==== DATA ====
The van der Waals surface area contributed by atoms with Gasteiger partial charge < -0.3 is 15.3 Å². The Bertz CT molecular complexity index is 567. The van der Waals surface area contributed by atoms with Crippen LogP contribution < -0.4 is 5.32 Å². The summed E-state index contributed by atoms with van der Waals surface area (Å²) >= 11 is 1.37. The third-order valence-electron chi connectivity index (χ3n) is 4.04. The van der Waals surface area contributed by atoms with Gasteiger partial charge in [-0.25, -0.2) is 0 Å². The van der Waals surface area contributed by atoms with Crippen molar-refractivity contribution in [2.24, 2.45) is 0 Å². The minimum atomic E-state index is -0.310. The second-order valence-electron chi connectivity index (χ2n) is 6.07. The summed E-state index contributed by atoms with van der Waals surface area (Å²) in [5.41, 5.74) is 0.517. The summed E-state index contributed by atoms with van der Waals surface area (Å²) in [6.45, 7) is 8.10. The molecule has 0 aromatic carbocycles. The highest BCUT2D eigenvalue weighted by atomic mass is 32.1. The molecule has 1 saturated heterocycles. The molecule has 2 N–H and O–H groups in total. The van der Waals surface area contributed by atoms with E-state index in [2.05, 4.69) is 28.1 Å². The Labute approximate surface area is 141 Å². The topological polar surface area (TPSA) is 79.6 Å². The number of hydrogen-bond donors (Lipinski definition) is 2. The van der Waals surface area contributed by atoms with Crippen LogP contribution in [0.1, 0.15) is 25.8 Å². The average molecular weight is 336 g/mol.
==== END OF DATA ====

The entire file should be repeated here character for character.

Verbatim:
The van der Waals surface area contributed by atoms with Gasteiger partial charge < -0.3 is 15.3 Å². The Bertz CT molecular complexity index is 567. The van der Waals surface area contributed by atoms with Crippen LogP contribution < -0.4 is 5.32 Å². The summed E-state index contributed by atoms with van der Waals surface area (Å²) >= 11 is 1.37. The third-order valence-electron chi connectivity index (χ3n) is 4.04. The van der Waals surface area contributed by atoms with Gasteiger partial charge in [-0.25, -0.2) is 0 Å². The van der Waals surface area contributed by atoms with Crippen molar-refractivity contribution in [2.24, 2.45) is 0 Å². The minimum atomic E-state index is -0.310. The second-order valence-electron chi connectivity index (χ2n) is 6.07. The summed E-state index contributed by atoms with van der Waals surface area (Å²) in [5.41, 5.74) is 0.517. The summed E-state index contributed by atoms with van der Waals surface area (Å²) in [6.45, 7) is 8.10. The molecule has 0 aromatic carbocycles. The highest BCUT2D eigenvalue weighted by atomic mass is 32.1. The molecule has 1 saturated heterocycles. The molecule has 2 N–H and O–H groups in total. The van der Waals surface area contributed by atoms with E-state index in [2.05, 4.69) is 28.1 Å². The Labute approximate surface area is 141 Å². The topological polar surface area (TPSA) is 79.6 Å². The number of hydrogen-bond donors (Lipinski definition) is 2. The van der Waals surface area contributed by atoms with Crippen LogP contribution in [0.1, 0.15) is 25.8 Å². The average molecular weight is 336 g/mol.